Insure your car, home and valuables with iWYZE
London - The River Thames became a royal highway on Sunday, as Queen Elizabeth II led a motley but majestic flotilla of more than 1 000 vessels in a waterborne pageant to mark her Diamond Jubilee.
In a colourful salute to the island nation's maritime past, an armada of skiffs and sailboats, rowboats and paddle steamers joined a flower-festooned royal barge down an 11-kilometre stretch of London's river.
With a crowd of rain-soaked spectators estimated by organisers at 1.25 million cheering from the riverbanks, the pageant was the largest public event in four days of celebrations of the monarch's 60 years on the throne. On Monday, the queen will join thousands of revellers at an outdoor concert beside Buckingham Palace, headlined by pop royalty including Paul McCartney and Elton John.
With any luck, the weather will improve. Sunday was dismal and damp, with rain scuttling plans for a ceremonial fly past, but that didn't stop Union Jack-waving spectators forming a red, white and blue wave along the pageant route.
The 86-year-old queen wore a silver and white dress and matching coat - embroidered with gold, silver and ivory spots and embellished with Swarovski crystals to evoke the river - for her trip aboard the barge Spirit of Chartwell, decorated for the occasion in regal red, gold and purple velvet.
The queen's grandson, Prince William, and his wife, the Duchess of Cambridge - he in his Royal Air Force uniform, she in a red Alexander McQueen dress - and William's brother, Prince Harry, were among senior royals who joined the queen and her husband, Prince Philip.
After a celebratory peal of bells from a special belfry barge, the royal boat sailed downstream, accompanied by tugs, pleasure craft, narrow boats, kayaks, gondolas, dragon boats and even a replica Viking longboat.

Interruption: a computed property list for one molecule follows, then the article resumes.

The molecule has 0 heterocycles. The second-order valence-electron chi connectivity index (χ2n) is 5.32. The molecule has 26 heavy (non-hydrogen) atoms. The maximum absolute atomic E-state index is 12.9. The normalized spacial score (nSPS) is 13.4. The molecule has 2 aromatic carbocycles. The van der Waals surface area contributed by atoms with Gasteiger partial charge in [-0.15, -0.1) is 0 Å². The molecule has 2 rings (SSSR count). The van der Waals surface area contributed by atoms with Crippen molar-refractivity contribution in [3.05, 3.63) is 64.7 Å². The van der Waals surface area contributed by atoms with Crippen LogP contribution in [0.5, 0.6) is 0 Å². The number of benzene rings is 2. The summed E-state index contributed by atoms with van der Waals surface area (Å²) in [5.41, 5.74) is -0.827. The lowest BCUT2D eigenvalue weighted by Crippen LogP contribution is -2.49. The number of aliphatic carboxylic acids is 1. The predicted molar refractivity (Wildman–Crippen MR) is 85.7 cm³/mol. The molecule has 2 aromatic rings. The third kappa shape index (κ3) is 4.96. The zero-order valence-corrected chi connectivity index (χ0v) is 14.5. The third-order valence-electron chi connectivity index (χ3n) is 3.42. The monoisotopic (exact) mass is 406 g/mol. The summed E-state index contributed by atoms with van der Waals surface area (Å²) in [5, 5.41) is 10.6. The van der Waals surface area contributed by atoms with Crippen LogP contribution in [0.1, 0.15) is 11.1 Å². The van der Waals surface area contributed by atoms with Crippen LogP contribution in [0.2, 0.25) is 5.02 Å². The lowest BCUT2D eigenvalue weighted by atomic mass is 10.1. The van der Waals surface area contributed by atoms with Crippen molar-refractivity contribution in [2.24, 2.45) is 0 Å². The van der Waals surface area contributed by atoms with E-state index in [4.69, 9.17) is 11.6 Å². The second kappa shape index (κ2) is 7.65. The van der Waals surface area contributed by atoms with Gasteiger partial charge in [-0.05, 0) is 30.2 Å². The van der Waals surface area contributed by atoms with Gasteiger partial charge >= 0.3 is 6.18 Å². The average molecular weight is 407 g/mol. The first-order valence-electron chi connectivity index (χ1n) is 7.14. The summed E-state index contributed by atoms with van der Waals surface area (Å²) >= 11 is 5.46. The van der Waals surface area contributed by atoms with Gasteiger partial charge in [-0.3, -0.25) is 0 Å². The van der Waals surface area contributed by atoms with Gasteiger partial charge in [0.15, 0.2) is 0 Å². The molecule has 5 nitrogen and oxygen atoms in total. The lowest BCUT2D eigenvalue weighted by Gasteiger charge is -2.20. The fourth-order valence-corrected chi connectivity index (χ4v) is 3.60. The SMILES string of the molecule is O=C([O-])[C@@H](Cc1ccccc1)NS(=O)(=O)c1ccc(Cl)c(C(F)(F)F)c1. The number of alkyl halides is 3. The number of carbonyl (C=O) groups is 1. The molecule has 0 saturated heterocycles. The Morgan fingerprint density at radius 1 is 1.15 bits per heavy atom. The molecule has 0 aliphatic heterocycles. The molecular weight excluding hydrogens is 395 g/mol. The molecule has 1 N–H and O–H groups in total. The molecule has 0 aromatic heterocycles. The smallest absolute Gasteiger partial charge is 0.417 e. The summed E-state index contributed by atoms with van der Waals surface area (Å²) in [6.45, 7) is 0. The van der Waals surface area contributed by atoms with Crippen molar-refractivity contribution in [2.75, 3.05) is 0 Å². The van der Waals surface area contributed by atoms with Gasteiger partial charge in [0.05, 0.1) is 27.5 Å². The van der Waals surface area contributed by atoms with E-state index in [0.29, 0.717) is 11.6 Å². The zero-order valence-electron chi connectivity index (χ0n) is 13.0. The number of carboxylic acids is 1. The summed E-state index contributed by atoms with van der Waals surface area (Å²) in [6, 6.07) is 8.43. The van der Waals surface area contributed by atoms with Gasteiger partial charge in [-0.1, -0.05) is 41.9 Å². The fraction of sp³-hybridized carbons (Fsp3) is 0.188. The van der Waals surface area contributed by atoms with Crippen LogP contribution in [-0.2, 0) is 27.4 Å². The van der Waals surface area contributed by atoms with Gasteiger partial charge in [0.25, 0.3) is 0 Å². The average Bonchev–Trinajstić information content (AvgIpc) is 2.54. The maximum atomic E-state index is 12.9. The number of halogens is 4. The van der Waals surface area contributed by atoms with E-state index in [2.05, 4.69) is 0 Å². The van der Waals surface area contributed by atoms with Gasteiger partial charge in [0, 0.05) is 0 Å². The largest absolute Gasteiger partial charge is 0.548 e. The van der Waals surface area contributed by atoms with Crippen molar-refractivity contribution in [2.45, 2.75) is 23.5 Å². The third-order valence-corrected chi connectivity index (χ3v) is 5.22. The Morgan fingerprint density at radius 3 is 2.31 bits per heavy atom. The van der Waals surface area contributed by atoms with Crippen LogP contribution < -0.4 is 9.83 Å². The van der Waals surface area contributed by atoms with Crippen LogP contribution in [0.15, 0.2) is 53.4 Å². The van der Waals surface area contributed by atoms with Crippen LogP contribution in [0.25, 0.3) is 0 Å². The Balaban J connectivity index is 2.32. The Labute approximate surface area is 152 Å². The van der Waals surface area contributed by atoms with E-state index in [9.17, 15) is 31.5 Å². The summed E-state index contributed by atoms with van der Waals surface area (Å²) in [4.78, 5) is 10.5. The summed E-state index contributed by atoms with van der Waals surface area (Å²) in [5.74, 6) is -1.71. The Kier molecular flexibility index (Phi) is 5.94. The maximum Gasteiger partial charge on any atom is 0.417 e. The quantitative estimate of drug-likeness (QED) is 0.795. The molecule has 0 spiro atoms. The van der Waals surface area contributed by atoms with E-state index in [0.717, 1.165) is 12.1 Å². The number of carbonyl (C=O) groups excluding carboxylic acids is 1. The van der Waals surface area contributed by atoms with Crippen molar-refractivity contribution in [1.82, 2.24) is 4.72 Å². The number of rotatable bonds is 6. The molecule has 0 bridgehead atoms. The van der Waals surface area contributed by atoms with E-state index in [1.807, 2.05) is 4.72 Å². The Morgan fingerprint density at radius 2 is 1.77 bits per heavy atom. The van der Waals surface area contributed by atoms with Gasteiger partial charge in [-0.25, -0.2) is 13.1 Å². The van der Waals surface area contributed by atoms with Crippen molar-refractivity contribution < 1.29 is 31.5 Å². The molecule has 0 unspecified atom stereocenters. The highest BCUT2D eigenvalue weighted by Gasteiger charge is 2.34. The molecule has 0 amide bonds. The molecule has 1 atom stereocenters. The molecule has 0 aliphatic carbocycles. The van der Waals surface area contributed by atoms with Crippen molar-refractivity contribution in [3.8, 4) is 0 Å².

The vessels sailed past some of London's great landmarks - including the Houses of Parliament, the London Eye and St Paul's Cathedral - before ending their journey near Tower Bridge. Downriver, sailing ships too tall to fit under London's bridges were moored along both banks of the river.
The pageant was a visual spectacle, accompanied by a wall of sound. The river rang with spectators' cheers, ships' horns, church bells and the sound of barge-borne bands playing everything from Handel's Water Music to Bollywood anthems and - as the vessels passed the headquarters of the MI6 spy agency - the James Bond theme.
The pageant ended with a slightly soggy burst of fireworks over Tower Bridge - and news from Guinness World Records that it had broken the record for largest parade of boats.
The four-day Diamond Jubilee celebrations also included thousands of street parties across the country on Sunday. Prince Charles and his wife Camilla, Duchess of Cornwall, joined hundreds of people for a damp al fresco lunch on Piccadilly, one of London's main shopping streets.
But a lunch organised by Prime Minister David Cameron's staff in Downing St was moved indoors because of the rain.
Not everyone in Britain was celebrating. Hundreds of anti-monarchists held a riverbank protest to oppose the wave of jubilee-mania - though their chants were quickly countered by renditions of “God Save the Queen” from pageant-goers.
“People are sick and tired of being told they must celebrate 60 years of one very privileged, very remote and very uninspiring head of state,” said Graham Smith of the anti-monarchist group Republic.
“The hereditary system is offensive to all the democratic values this country has fought for in the past.”
Jubilee celebrations kicked off Saturday with a royal day at the races, as the queen - a racing fan and horse breeder - watched a horse with the courtly name of Camelot win the Epsom Derby.
The events end on Tuesday with a religious service at St Paul's Cathedral, a carriage procession through the streets of London and the queen's appearance with her children, grandchildren and great-grandchildren on the palace balcony. -